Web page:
This most English of names disguised the true German origins of the Beaufort, a make that lasted only five years from 1901 to 1906. The company was set up with English capital to manufacture cars specifically for the British market. A significant person behind the venture was Oliver Stanton, who had taught the Prince of Wales (later King Edward VII) to ride a bicycle and drive a car.
At least some of the cars were made by Argus in Germany. The British headquarters of the company were at 14 Baker Street in London, and some reports suggest that cars were assembled there from German-made parts, or perhaps simply bodied in London.
The first Beaufort cars were powered by single-cylinder Bergmann engines and had belt drive, but by 1902 shaft drive was used for the smaller models. The Beaufort entry in Peach’s Motor Annual for 1905 lists a 9-10 h.p. single cylinder, 10-12 h.p. twin, and two four-cylinder models: 16-20 h.p. and 24-30 h.p. The 10-12 h.p. was shaft drive, but the 16-20 h.p. was chain driven, as can be seen in our Snapshot. Both the 10-12 and the 16-20 were advertised as being fitted with mechanical overhead inlet valves, pressed-steel frames and three-speed and reverse gearboxes. There were ‘ball bearings throughout’.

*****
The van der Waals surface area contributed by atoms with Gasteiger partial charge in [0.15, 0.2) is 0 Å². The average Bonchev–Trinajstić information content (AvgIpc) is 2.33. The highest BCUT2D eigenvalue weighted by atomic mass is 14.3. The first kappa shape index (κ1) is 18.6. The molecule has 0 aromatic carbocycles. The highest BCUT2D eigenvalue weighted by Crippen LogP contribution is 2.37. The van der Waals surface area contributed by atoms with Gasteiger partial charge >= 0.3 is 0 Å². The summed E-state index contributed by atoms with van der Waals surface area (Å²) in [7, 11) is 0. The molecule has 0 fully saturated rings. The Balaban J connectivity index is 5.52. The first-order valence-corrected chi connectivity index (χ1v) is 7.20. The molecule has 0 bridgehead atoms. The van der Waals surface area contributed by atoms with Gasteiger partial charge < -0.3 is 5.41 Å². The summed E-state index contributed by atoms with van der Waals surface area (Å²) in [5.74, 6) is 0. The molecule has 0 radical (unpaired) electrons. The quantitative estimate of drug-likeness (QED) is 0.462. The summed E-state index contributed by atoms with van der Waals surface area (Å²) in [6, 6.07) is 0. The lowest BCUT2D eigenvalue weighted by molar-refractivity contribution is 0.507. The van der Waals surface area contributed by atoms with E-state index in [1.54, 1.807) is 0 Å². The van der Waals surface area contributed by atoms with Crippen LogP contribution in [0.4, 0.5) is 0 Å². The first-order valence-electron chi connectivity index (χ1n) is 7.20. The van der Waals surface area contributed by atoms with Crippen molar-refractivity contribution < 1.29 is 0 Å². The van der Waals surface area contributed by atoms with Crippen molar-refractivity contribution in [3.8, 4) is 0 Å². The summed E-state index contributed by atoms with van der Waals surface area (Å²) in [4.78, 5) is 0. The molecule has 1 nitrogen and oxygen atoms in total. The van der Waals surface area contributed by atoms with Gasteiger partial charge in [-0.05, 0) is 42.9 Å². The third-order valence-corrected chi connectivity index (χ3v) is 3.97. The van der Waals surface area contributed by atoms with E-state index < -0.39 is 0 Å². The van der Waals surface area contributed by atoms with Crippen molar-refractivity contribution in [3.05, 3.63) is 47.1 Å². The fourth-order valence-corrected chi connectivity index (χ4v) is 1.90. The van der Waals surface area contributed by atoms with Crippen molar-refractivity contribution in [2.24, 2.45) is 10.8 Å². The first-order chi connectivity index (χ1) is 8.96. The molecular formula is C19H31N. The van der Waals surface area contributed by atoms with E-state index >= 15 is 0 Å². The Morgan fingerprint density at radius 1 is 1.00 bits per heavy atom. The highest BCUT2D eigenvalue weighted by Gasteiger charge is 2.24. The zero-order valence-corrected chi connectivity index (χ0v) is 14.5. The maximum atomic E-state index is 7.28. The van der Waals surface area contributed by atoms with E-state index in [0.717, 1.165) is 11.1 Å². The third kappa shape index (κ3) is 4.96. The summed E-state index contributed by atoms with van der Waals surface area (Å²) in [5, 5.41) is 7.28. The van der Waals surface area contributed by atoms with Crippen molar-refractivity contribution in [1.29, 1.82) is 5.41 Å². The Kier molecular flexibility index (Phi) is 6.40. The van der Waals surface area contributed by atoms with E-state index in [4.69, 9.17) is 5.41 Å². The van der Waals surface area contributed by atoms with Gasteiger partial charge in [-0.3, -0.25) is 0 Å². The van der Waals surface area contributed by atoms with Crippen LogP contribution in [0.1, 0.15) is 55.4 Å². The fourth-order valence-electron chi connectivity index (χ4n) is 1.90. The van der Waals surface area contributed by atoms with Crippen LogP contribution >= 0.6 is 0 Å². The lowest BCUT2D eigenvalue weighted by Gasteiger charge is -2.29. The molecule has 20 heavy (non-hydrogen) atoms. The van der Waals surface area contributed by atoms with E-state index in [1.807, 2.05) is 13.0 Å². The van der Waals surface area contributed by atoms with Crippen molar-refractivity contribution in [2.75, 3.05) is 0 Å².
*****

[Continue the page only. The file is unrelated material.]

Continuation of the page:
Various bodies were available, those illustrated in Peach’s being a tonneau, a larger phaeton, and the car in our picture: a limousine brougham with the delightfully named “Luggage Grill.” (No suitcases were cooked; this was the spelling used.)
The only Beaufort known to have survived is a 1902 single-cylinder with Renault-style coal-scuttle bonnet and low-slung gilled-tube radiator. It was driven on the 1976 London-Brighton Run by Bill Boddy and the successful journey was written up by him in the December 1976 issue of Motor Sport.
We discovered very little other history about this rare make – except that a Beaufort car was the first motor vehicle to climb Copenhagen’s ‘Round Tower’ landmark in 1902. Such a strange fact naturally led us to find out more, and all became clear: the tower was built in the 17th century as an astronomical observatory. It has a helical ramp leading to the observation platform 34.8 metres above the ground, instead of a staircase. Just the sort of thing to attract an intrepid early motorist to climb it.
Picture courtesy of the Richard Roberts Archive